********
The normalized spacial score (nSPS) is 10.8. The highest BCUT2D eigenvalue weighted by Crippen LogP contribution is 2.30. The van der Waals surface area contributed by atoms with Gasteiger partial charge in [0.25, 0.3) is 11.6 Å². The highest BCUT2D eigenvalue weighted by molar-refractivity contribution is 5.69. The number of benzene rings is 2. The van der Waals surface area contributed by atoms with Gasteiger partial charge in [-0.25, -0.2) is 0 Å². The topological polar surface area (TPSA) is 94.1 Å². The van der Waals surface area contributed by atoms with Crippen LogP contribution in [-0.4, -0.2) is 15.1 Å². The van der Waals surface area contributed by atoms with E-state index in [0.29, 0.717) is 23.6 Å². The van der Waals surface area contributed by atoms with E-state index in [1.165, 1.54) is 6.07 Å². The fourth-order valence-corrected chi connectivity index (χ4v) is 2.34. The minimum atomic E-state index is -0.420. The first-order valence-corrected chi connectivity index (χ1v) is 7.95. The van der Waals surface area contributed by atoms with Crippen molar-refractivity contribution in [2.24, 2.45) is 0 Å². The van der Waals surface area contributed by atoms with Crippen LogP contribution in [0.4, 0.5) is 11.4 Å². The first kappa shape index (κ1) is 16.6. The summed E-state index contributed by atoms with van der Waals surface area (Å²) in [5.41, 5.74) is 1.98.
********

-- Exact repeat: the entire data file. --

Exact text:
The normalized spacial score (nSPS) is 10.8. The highest BCUT2D eigenvalue weighted by Crippen LogP contribution is 2.30. The van der Waals surface area contributed by atoms with Gasteiger partial charge in [0.25, 0.3) is 11.6 Å². The highest BCUT2D eigenvalue weighted by molar-refractivity contribution is 5.69. The number of benzene rings is 2. The van der Waals surface area contributed by atoms with Gasteiger partial charge in [-0.25, -0.2) is 0 Å². The topological polar surface area (TPSA) is 94.1 Å². The van der Waals surface area contributed by atoms with Crippen LogP contribution in [-0.4, -0.2) is 15.1 Å². The van der Waals surface area contributed by atoms with E-state index in [0.29, 0.717) is 23.6 Å². The van der Waals surface area contributed by atoms with E-state index in [1.165, 1.54) is 6.07 Å². The fourth-order valence-corrected chi connectivity index (χ4v) is 2.34. The minimum atomic E-state index is -0.420. The first-order valence-corrected chi connectivity index (χ1v) is 7.95. The van der Waals surface area contributed by atoms with Crippen molar-refractivity contribution in [2.24, 2.45) is 0 Å². The van der Waals surface area contributed by atoms with Crippen LogP contribution in [0.4, 0.5) is 11.4 Å². The first kappa shape index (κ1) is 16.6. The summed E-state index contributed by atoms with van der Waals surface area (Å²) in [5.41, 5.74) is 1.98.